By Bonie Montalvo
The holidays came and went, and January is now finally here, and it is time to start thinking about completing and filing your 2018 income tax return. The Tax Cuts and Jobs Act (TCJA), passed by Congress on December 2017, has been the most sweeping change to our Tax Code in the Tax Reform Act of 1986. A majority of the changes made by the Act came into effect on January 1, 2018, which means that your 2018 tax return will change as well.
As you prepare to file your 2018 taxes, keep the following in mind:
• Change in Format. There has been talk that this year’s 1040 Income Tax return will be the size of a “postcard” and that it will make filing your taxes faster and easier, however, this is not exactly as advertised. First, the 1040 return for 2018 is not the size of a postcard, it is more like the size of half a page, front and back. Further, the new return comes with additional schedules. Overall, while the new form cuts down the return from two pages to one, it nonetheless adds six additional schedules to your income tax return. Further, Forms 1040A and 1040-EZ are no longer available.
• Change in Tax Rates. For 2017 the highest tax bracket was set at 39.6% In 2018, the highest tax bracket for individuals sits at 37%.
• Some Deductions Gone. In 2017, the personal exemption deduction was $4,150, however, in 2018, taxpayers will no longer be able to claim a personal exemption in their tax returns. The deduction for state and local taxes, miscellaneous expenses, and the overall limit on itemized deductions have been eliminated.
• Standard Deduction Nearly Doubles. The standard deduction for individuals, which in 2017 was set at $6,500 has almost doubled from $6,500 to $12,000. Head of households get a deduction of $18,000 and married individuals filing jointly get a $24,000 deduction ($12,000 each).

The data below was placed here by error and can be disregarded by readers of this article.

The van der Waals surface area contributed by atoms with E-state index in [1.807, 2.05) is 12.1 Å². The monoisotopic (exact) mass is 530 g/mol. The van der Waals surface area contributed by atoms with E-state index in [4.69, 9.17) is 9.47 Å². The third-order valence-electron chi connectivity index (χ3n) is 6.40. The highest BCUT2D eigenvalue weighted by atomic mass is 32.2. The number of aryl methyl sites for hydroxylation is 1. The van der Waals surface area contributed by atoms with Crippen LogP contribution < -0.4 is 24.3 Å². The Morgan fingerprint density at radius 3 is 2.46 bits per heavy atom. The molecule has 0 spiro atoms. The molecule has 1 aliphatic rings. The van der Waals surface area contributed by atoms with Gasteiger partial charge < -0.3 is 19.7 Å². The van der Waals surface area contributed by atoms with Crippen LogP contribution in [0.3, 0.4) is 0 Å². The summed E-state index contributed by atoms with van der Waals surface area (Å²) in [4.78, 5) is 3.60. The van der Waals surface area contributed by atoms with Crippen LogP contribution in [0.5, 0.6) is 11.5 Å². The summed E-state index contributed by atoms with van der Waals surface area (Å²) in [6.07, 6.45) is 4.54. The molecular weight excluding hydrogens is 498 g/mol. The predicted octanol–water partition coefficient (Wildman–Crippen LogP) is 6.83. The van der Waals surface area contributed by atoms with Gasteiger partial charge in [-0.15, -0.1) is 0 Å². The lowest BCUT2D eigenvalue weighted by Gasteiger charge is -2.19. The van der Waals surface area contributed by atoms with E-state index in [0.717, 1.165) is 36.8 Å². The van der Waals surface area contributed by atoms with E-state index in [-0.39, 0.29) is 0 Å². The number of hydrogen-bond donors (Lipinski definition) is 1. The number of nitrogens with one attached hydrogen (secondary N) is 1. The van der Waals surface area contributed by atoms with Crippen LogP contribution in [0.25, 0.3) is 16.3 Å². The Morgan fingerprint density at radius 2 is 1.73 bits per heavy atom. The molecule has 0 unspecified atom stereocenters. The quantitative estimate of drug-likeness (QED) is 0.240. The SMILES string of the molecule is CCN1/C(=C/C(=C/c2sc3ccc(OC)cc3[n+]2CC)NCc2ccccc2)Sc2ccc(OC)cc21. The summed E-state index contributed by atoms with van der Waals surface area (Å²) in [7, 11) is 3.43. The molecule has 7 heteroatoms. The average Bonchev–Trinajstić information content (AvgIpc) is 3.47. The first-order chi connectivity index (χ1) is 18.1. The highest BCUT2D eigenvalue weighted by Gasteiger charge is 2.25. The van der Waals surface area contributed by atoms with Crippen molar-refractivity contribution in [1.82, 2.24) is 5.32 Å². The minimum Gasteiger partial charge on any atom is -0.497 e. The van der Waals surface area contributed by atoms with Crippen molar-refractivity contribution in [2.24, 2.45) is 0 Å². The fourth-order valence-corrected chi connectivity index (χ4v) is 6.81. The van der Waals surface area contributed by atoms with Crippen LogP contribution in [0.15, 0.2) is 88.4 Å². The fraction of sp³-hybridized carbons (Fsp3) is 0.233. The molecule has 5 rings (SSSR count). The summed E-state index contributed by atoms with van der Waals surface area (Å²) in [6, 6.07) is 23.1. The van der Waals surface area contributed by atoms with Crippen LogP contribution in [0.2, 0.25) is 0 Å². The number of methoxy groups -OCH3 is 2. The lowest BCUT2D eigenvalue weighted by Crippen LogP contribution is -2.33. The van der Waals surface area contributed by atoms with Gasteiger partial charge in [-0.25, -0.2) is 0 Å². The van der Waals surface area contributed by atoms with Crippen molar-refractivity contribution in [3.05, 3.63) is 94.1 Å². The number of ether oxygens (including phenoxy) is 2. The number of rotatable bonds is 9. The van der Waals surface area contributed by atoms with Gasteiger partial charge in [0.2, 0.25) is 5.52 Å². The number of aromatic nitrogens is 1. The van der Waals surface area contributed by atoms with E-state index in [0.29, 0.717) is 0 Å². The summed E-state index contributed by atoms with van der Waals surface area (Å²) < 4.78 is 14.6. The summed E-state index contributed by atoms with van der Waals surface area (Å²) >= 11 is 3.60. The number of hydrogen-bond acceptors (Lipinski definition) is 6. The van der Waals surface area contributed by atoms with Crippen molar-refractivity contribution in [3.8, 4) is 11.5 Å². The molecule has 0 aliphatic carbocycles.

• New Limit for Medical Expenses. Under the new law, it is now easier to claim the Medical Expense Deduction. The IRS allows taxpayers to deduct qualified medical expenses that exceed 7.5% of their adjusted gross income (AGI). Before, in 2017, for a taxpayer to deduct medical expenses, the expenses had to exceed 10% of the taxpayer’s AGI, making it harder to qualify for the deduction. This year, in order to take advantage of the deduction, it may be prudent to bunch medical expenses into one year (if possible) in order to deduct the expenses.
• Casualty & Loss. The new law limits the personal casualty and loss deduction to only those losses attributed to federally declared disasters.
• Alimony Payments. Alimony payments will no longer be taxable to the recipient spouse, and as such, the recipient spouse will not have to declare such payments as income in his or her return. Correspondingly, alimony payments will no longer be deductible by the payor ex-spouse. This applies to divorce and/or separation agreements executed after December 31, 2018.
• No More Moving Expenses. The moving expense deduction is suspended except for members of the Armed Forces in active duty.
• Child Tax Credit. For families with children, the Child Tax Credit is doubled from $1,000 per child to $2,000. In addition, the amount that is refundable grows from $1,100 to $1,400. Further, a new tax credit of up to $500 may be available for each dependent who doesn’t qualify for the child tax credit.
Filing your Return:
The IRS offers free filing help for taxpayers who earn less than $66,000.00 under their Free File program. The program allows taxpayers to file their taxes with free, easy to use software, and even provides an option to file free state tax returns.
Those who earn more than $66,000 are eligible to use free fillable forms, but do not get access to the software nor the state tax preparation assistance.
Taxpayers earning $55,000 or less, can obtain in person assistance at VITA (Volunteer Income Tax Assistance) and TCE (Tax Counseling for the Elderly) centers.
Taxpayers using paid tax preparers (such as CPAs, enrolled agents, and other tax professionals), must make sure that their preparer has a Preparer Tax Identification Number (PTIN) and must verify the preparer’s qualifications and credentials. Every day, there is a new tax scam, and tax filing season is a time when scams flourish. Only disclose sensitive information, such as your social security number, after verifying credentials. You can check the credentials of your preparer against the IRS Directory at https://irs.treasury.gov/rpo/rpo.jsf .
The due date to file Form 1040 is Monday, April 15, 2019.
This Article does not constitute legal advice and may not be relied upon as such. Each individual’s facts and circumstances are different. If you have any questions regarding your particular situation, please consult with legal counsel.
Bonie Montalvo practices in the areas of estate planning, business succession planning, tax planning, and not-for-profit law. Ms. Montalvo has her LL.M. in Taxation from the University of Florida and is fluent in Spanish.
Wood, Buckle & Carmichael
2150 Goodlette Road North . Sixth Floor . Naples, Florida 34102